Focus on Osteoarthritis in Dogs

With the onset of colder weather, certain health conditions, such as osteoarthritis, can worsen. Below, we take a closer look at what causes osteoarthritis and how you can help your dog to enjoy a full, pain-free life.

What is osteoarthritis?
Osteoarthritis develops over time and is when wear and tear of tissue (cartilage and bone) within your pet’s joints causes inflammation and pain. Most commonly affected are the ‘high-motion’ joints such as knees, elbows, shoulders, and hips.

How many dogs have osteoarthritis?
It is estimated that there are over six million dogs in the UK and 80% of those aged 8 years and older have osteoarthritis. That said, it can also affect young animals less than a year of age.

What should I be looking out for?
Most of the signs are typical of what you might expect from a joint disorder; restricted range of joint movement, atrophy (reduced size) of nearby muscles, and swollen or misshapen joints.

Questions to ask yourself can include:

  • Does your dog lag behind on walks?
  • Do they hesitate before jumping into the car or onto the sofa?
  • Do they struggle to get up the stairs?
  • Do they limp after exercise?
  • Are they restless at night?

You may also find that your dog’s behaviour changes, their general level of activity reduces and they are stiff after rest.

What treatment is available?
There are various treatments available to help dogs with osteoarthritis. We will advise you on the most suitable, safe combination for your pet.

Ways to help your dog include:

  • Control of body weight

A good place to start is by keeping your dog at a healthy body weight so their joints are under less strain. If your pet is overweight, we can help you devise a healthy eating and exercise plan that fits with your current lifestyle.

  • Exercise

As well as helping your dog lose weight, exercise maintains muscle strength and improves overall fitness. The amount of exercise your dog is comfortable doing depends on how severely their joints are affected. Most dogs with osteoarthritis benefit from shorter, more frequent walks with exercise consistent across the week (longer weekend walks can take days to recover from).

  • Pain Control

Several options are available for helping to control your dog’s discomfort, including:

  1. Nutritional Supplements such as omega-3 fatty acids
  2. Anti-inflammatory medication (as prescribed by a vet)
  3. Warm/Cold compresses to warm up stiff joints or reduce inflammation
  4. Physiotherapy- improves joint movement
  5. Hydrotherapy – increases muscle strength
  6. Acupuncture- helps control your dog’s pain
  • Surgery

If your dog has severe osteoarthritis, surgery might help them. Procedures such as joint replacements and joint-fusion are available at referral centres. Surgery is only suitable for a small number of dogs; your vet will explain if and how surgery could help your dog.

Will any treatment cure my pet’s osteoarthritis?

Unfortunately, osteoarthritis is progressive but the treatments available can help your dog to enjoy an excellent quality of life.

If you feel that your dog has symptoms of osteoarthritis, or have any concerns, please contact us for advice.

More information, as well as useful resources for tracking the signs of osteoarthritis, can be found on the Canine Arthritis Management (CAM)website.



Source: Davies Veterinary Specialists

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Information for clients

Please note that we will be implementing a price change from 1st December 2020.

A price list will be available in our practices. If you have any questions, please speak to a member of the team.

Thank you for your continued support

Avonvale Vets team

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Exercising your pet in the house during colder months

As the weather gets colder, you and your pet may spend more time indoors on the sofa than outside exercising. COVID restrictions also limit the outdoor activities you and your pet can do together. Here are some ideas to help keep your pet happy while you’re indoors.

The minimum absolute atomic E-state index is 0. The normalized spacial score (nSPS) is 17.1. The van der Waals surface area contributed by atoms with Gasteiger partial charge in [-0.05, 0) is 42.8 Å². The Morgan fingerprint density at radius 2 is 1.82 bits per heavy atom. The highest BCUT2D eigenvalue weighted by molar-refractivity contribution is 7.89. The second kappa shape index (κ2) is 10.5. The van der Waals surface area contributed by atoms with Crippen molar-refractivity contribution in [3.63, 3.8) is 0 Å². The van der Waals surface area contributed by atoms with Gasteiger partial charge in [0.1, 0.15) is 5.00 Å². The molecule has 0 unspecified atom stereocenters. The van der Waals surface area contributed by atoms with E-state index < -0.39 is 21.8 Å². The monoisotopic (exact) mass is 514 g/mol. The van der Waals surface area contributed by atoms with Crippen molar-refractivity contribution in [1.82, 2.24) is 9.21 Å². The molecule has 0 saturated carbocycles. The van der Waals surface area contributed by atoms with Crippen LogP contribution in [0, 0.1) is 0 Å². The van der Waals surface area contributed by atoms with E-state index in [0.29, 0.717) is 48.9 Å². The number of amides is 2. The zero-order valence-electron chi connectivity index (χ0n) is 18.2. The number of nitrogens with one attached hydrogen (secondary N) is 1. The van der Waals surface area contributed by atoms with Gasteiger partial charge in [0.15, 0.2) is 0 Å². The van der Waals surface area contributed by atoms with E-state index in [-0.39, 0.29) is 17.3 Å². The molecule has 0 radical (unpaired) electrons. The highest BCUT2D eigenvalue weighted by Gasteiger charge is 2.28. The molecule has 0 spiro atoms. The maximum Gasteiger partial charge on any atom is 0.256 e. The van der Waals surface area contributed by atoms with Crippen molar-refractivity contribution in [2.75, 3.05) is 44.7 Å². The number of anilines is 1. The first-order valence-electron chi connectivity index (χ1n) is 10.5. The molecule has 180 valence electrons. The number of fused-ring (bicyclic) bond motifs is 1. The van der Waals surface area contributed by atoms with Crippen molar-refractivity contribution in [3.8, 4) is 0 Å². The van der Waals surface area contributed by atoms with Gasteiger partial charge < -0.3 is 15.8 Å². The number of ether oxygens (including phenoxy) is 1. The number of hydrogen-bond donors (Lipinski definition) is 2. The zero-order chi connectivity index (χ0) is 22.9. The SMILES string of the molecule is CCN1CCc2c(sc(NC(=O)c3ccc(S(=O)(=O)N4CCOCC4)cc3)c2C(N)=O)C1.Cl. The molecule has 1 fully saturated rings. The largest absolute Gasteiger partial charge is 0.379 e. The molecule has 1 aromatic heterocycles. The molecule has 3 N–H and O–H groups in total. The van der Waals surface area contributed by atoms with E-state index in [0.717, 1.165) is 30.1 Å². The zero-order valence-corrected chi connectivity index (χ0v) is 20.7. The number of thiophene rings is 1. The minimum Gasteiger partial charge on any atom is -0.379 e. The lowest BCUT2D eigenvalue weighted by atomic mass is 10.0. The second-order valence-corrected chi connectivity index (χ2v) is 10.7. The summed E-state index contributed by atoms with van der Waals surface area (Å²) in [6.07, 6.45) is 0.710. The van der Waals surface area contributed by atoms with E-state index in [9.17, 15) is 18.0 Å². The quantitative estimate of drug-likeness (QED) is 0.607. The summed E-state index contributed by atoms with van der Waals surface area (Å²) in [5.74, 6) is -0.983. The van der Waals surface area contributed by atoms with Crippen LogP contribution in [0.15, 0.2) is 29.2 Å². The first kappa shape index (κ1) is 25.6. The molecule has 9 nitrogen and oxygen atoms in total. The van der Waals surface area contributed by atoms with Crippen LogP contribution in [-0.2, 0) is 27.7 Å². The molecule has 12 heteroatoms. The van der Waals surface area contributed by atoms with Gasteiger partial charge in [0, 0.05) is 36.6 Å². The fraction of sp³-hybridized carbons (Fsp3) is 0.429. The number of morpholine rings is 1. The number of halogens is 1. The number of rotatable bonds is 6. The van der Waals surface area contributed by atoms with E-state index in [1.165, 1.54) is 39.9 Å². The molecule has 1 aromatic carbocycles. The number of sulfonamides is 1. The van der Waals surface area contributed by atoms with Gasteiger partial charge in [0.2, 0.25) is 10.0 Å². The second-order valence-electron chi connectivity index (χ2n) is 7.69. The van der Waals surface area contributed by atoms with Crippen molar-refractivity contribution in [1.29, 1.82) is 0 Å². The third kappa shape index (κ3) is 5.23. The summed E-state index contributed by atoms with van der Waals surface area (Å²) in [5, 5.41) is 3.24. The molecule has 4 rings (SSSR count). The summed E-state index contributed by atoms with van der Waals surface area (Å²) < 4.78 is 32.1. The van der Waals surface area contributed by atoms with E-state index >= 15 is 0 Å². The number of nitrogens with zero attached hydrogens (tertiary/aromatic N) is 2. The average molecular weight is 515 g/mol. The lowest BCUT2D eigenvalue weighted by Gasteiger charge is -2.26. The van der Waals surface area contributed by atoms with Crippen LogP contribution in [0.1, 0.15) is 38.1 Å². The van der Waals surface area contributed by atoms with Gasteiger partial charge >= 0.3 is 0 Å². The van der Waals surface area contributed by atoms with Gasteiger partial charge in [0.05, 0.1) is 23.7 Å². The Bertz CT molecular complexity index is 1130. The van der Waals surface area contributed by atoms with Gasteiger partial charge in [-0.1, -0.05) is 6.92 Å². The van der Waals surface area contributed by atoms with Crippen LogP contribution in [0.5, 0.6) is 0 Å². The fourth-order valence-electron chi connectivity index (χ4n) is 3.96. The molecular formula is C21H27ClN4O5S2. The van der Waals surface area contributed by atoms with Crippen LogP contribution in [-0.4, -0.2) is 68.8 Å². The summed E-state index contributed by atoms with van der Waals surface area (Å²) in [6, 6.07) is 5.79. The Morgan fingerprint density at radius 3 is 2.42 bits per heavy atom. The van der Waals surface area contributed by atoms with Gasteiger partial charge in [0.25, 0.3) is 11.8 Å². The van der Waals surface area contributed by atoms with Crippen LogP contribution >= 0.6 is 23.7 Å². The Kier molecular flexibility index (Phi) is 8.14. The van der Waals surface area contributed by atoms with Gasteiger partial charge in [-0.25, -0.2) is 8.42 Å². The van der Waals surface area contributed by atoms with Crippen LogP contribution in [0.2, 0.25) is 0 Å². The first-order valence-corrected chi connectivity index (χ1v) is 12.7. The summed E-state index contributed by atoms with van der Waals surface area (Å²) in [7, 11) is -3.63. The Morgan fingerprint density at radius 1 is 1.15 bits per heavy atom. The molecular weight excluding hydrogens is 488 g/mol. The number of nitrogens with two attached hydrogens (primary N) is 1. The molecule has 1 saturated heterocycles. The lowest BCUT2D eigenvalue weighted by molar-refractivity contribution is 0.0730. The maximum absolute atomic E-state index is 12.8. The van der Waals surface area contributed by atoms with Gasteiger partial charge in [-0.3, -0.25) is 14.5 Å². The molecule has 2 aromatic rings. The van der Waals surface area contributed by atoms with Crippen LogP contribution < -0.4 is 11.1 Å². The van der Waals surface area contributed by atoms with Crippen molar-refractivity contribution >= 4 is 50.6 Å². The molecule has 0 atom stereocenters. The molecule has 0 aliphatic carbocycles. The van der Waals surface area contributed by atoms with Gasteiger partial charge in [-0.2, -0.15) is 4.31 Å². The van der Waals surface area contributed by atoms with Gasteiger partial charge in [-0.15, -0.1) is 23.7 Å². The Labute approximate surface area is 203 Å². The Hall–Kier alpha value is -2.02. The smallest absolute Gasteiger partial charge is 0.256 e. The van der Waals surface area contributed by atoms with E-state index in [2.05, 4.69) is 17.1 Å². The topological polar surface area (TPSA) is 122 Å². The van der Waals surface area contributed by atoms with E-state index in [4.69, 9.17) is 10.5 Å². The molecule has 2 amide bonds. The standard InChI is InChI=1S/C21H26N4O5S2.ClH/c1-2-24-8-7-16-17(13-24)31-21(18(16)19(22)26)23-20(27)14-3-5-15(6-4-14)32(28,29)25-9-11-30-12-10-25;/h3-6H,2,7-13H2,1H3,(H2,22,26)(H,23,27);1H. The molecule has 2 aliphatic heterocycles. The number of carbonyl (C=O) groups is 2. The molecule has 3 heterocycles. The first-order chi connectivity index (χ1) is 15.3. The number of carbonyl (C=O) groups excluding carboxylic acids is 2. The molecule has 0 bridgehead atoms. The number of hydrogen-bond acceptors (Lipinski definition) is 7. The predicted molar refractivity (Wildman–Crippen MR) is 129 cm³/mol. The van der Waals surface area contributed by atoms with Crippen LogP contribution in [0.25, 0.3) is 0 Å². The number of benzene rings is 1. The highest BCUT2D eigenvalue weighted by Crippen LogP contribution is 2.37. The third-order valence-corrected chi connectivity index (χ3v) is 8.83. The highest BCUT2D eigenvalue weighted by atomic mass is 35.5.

(The exercises your pet can do depends on their age, fitness, and health. If you’re unsure how much exercise is suitable for your pet, give us a call.)

  • Brain games. Interactive brain games are widely available to help keep your pet (and you!) entertained. You can also create simple, cost-effective versions of your own. Try hiding a favourite toy under a selection of plastic buckets and reward your pet for choosing the correct one.
  • Hide and seek. Dogs love playing hide and seek; they need to use all of their senses to find where you’re hiding and seem just as excited so see you each time!
  • Laser pointer. Cats are natural predators and love to chase the light of a laser pointer. Safe, low wattage laser-toys are available which are less likely to harm your cat’s eyes. If your cat becomes frustrated by never ‘catching’ their prey, let them have a small toy as a reward at the end of your game.
  • Introduce some new toys. Research confirms what we already know; pets love new toys! Many pet-supply retailers have seasonal sales on a wide range of toys. You can also rotate existing toys so your pet only plays with a few toys at a time. This extends the longevity of toys and engages your pet for longer.
  • Puzzle feeder. These make dinner more exciting! Puzzle feeders are based on the idea that many pets like to work for their food. Our pet’s ancestors hunted for meals which kept their minds and bodies active. Puzzle feeders encourage your pet to eat more slowly and use their brain while they eat.

You can get your family, or household members, involved in playtime to keep everyone entertained, healthy, and happy!

If you have any concerns about your pet’s health, please give us a call.

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Road Safety Week


From 16-22 November, it is Road Safety Week in the UK.

This week aims to inspire the country to take action on road safety, promoting lifesaving and awareness around speeding. When walking your dog you should be extra careful, especially during this winter season. Information on how to make sure your dog can be seen, and other helpful tips, can be found below:

  • Always make sure your dog is kept on a lead. For more tips on walking your dog safely, read our post here.
  • Make sure you teach your dog road awareness by training them when to “stop” and “come away”.